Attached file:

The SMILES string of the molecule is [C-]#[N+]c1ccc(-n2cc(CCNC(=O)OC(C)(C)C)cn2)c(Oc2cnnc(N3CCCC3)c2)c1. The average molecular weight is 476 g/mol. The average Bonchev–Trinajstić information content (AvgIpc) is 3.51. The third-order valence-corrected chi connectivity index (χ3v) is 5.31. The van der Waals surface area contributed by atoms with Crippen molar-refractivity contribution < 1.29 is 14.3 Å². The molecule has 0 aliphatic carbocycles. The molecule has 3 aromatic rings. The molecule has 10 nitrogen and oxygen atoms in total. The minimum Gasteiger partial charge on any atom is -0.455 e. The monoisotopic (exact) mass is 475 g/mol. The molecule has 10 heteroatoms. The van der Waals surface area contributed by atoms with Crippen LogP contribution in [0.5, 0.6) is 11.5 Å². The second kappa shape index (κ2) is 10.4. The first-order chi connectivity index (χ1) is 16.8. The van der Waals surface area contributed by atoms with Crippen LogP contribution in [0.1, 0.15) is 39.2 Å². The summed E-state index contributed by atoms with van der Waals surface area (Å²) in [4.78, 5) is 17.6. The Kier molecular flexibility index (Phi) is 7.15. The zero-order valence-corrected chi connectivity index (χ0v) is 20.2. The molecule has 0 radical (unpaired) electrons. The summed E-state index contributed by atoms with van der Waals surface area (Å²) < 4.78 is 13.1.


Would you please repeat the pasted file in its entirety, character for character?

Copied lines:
The SMILES string of the molecule is [C-]#[N+]c1ccc(-n2cc(CCNC(=O)OC(C)(C)C)cn2)c(Oc2cnnc(N3CCCC3)c2)c1. The average molecular weight is 476 g/mol. The average Bonchev–Trinajstić information content (AvgIpc) is 3.51. The third-order valence-corrected chi connectivity index (χ3v) is 5.31. The van der Waals surface area contributed by atoms with Crippen molar-refractivity contribution < 1.29 is 14.3 Å². The molecule has 0 aliphatic carbocycles. The molecule has 3 aromatic rings. The molecule has 10 nitrogen and oxygen atoms in total. The minimum Gasteiger partial charge on any atom is -0.455 e. The monoisotopic (exact) mass is 475 g/mol. The molecule has 10 heteroatoms. The van der Waals surface area contributed by atoms with Crippen LogP contribution in [0.5, 0.6) is 11.5 Å². The second kappa shape index (κ2) is 10.4. The first-order chi connectivity index (χ1) is 16.8. The van der Waals surface area contributed by atoms with Crippen LogP contribution in [0.1, 0.15) is 39.2 Å². The summed E-state index contributed by atoms with van der Waals surface area (Å²) in [4.78, 5) is 17.6. The Kier molecular flexibility index (Phi) is 7.15. The zero-order valence-corrected chi connectivity index (χ0v) is 20.2. The molecule has 0 radical (unpaired) electrons. The summed E-state index contributed by atoms with van der Waals surface area (Å²) < 4.78 is 13.1.